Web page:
Atomic settlement already has a foothold in the financial industry, both in proofs of concept (POCs) by exchanges and central banks and in the real world. Some of the few examples are:

Project Jasper - A joint project of the Bank of Canada, the Canadian Securities Exchange, TMX and Payments Canada, is one of the most innovative DLT-based POCs carried out in the world to date.

Phase Three of the project demonstrates the settlement of transactions in securities where both the securities and the money are represented by digital tokens (TvT), through a single-ledger DLT platform, amounting to full atomic settlement. The delivery tokens represented shares that are traded on the Canadian Securities Exchange (TMX) and the payment tokens represented a digital currency that is backed by balances at the central bank (Bank of Canada). The settlement of the two types of tokens on a single platform and the atomic settlement achieved through them proved an unprecedented effectiveness.

Project Stella is a joint project of the European Central Bank and the Bank of Japan that studies financial applications in a DLT environment. Phase 2 of the project, which also focused on the settlement of transactions in securities where both legs are represented by digital tokens (TvT), studied the differences between the DvP quality achieved by the settlement of a securities transaction through one platform (single-ledger DvP) and that achieved by settlement through two different platforms (cross-ledger DvP).

In the real world, SDX, a digital exchange of the Swiss SIX Group, was established for the purpose of enabling the trading and settlement of digital assets in a DLT-based environment. SDX, recognized in September 2021 by the Swiss regulator (FINMA) will carry out, in the first phase, trading in digital tokens that represent debt instruments of the Swiss Government, against digital tokens representing money that is deposited at the central bank. Both types of tokens will be settled on the same platform.


Most of the challenges faced by the industry in recent years are technological - DLT technologies were relatively young, as were the accompanying development, integration and maintenance processes. In addition, the concept of distribution, while prevalent among crypto currencies (primarily Bitcoin), does not coincide with the needs of a hierarchical system such as an exchange or a clearing house, and therefore require privacy, information screening and authorization customizations.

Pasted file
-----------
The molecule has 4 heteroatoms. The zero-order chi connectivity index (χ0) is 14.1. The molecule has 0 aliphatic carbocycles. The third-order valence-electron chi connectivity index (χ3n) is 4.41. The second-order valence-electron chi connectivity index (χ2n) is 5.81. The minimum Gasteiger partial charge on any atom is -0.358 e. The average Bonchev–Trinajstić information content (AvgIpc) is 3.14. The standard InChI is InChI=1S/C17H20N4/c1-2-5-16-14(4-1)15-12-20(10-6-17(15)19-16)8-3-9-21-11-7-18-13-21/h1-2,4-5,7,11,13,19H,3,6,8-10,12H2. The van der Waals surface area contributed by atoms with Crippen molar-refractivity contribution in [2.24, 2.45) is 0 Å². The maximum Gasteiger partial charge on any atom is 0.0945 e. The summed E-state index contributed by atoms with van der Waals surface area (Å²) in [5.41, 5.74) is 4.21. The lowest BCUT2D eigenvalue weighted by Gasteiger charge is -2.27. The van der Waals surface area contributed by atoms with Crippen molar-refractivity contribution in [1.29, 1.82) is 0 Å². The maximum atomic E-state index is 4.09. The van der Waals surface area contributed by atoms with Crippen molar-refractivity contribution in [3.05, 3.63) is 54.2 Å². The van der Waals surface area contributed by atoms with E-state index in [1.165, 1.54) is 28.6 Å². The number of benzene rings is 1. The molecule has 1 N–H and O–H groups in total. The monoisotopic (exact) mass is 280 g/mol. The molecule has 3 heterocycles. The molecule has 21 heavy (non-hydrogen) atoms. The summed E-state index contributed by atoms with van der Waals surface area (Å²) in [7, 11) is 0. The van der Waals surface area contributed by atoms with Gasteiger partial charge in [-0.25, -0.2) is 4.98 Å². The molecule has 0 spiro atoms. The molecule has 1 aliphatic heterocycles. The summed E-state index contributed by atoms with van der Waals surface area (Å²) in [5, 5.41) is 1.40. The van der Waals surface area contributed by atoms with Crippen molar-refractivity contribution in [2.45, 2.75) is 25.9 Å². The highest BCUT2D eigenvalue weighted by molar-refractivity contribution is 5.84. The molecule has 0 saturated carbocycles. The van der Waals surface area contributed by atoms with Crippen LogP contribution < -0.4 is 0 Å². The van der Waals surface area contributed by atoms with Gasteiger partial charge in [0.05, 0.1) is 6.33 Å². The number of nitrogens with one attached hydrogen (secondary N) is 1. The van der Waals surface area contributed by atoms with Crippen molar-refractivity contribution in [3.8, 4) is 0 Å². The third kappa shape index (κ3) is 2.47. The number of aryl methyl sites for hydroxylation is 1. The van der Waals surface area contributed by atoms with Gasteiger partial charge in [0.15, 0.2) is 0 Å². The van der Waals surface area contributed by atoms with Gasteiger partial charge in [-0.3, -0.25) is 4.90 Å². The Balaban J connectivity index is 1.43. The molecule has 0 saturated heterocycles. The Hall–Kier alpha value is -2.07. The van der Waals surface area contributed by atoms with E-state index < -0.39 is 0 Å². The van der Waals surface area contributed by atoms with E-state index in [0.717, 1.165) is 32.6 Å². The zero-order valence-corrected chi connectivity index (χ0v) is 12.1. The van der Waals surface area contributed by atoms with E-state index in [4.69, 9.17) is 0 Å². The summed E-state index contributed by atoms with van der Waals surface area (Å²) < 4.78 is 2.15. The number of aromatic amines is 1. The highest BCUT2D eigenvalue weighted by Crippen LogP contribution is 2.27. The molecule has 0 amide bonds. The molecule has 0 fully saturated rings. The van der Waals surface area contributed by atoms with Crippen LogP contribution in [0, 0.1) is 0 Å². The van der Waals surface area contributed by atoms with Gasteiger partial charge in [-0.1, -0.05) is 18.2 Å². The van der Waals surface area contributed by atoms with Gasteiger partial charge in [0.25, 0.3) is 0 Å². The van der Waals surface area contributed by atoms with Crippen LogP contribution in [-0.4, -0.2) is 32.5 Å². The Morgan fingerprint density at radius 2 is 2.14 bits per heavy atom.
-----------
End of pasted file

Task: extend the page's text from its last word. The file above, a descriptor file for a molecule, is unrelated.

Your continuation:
Besides technology, there are other challenges with which the industry has only started to contend, such as: regulation, modification of business processes, the need for a more effective management of liquidity, cross-border transfer of securities, standardization of DLT systems among the various exchanges, and more.

Assuming that all these are solved in the next few years, the advantages offered by trading in digital assets and the tokenising of securities in a DLT environment, as elaborately described above, will create a new world for trading in securities, which is based on the ten following principals:

  • Exchanges will allow trading in digital assets that represent shares, bonds and other proprietary rights.
  • The digital assets will be held in futuristic DLT-based CSDs that allow digital assets to be held directly or through intermediaries.
  • The assets will not be held in securities accounts, but in advanced applications (such as E-wallets).
  • Any change in holdings will be reflected in real time in the holder’s E-wallet, without requiring the transfer of the information.
  • The technological attributes of the digital asset will enable the (encrypted) linking of the asset to the owner, entitling him to the rights attaching to the security, such as interest and dividends.
  • A transaction in a digital asset that is entered into on an exchange will be transferred for settlement shortly after its execution, eliminating the need to obtain margins from the buyers and the sellers.
  • The transaction consideration will also be paid with a digital asset (currency), representing money that is deposited in an account at the central bank or in a commercial bank.
  • The settlement of the transaction will be “atomic”, in a perfect DvP that eradicates the risk of default of one of the legs.
  • The balance of the asset purchased or sold, and the balance of the money paid or received, will reach the buyer and the seller, respectively, within minutes from the execution of the transaction on the exchange, instead of the current several days.
  • The new processes and the saving of time, brokers and margins will reduce costs, making trading in securities more accessible, affordable and friendly than ever.

Indeed, a brave new world.


The views, thoughts and opinions contained in this Focus article belong solely to the author and do not necessarily reflect the WFE’s policy position on the issue, or the WFE’s views or opinions.